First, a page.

Knowing the risks, the Terra team (TFL) aimed to diversify the collateral backing the $UST peg to more than simply $LUNA, with a stated goal of buying $10B worth of bitcoin to support the peg in any downturn. But disaster struck before that goal was met.
Starting on Saturday, May 7th, amidst a period of low liquidity, a series of seemingly coordinated moves exploited the risk of a bank run on $LUNA, wiping nearly $100B of Terra ecosystem value off the map in days:
$UST liquidity drained, first on a stablecoin trading platform called Curve, then on centralized exchanges, notably Binance
Large sell orders of bitcoin, causing sell pressure across crypto
Large short interest on $LUNA
Large volume of transactions “spammed” to the Terra network, slowing down the programmed mechanism to regulate the $UST $1 peg
Repeated messages across social media platforms that the peg was at risk
The timing of these activities was not an accident. They occurred precisely at the time $UST liquidity was moved by the $LUNA team to establish a more liquid pool backing the stablecoin. That this was a known event can be credited to the hubris of $LUNA’s founder. Nevertheless, these activities were enough to push the UST price below $1, create fear in the minds of holders, and the redemptions from Anchor began. As a further depeg from $1 was feared, billions exited Anchor over the coming days to redeem $UST at any price, which simultaneously drove $LUNA supply upwards exponentially. By Thursday, May 12th the run on the bank outpaced TFL’s reserves to defend the peg, and both $LUNA and $UST cratered towards $0.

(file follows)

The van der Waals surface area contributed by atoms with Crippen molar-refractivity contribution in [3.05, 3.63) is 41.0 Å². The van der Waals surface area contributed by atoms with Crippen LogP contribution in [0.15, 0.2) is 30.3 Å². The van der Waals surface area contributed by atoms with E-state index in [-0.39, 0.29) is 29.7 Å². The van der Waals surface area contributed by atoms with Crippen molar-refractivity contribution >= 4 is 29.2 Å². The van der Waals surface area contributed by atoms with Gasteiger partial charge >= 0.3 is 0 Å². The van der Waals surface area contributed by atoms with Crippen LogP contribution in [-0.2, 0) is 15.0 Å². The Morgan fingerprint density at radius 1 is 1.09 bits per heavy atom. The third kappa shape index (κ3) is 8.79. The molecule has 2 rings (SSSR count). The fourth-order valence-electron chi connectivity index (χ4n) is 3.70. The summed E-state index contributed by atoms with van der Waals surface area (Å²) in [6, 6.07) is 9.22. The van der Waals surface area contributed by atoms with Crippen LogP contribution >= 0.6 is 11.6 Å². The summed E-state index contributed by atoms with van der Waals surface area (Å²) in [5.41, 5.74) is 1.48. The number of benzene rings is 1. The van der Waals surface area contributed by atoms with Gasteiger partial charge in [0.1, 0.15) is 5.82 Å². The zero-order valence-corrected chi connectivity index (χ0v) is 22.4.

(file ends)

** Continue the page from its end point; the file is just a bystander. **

Where do we go from here?
With all of this, what makes us expect the crypto tide to rise again? As anyone following the market can tell you, these assets are prone to extreme booms and busts in fairly short periods of time. Typically, the boom is initiated by the introduction of a new application of blockchain technology or tokenization that has true promise to change economic models and create new ones. The bust happens when that promise turns to hype, welcoming irrational behavior (“fear of missing out”) and less focus on fundamentals.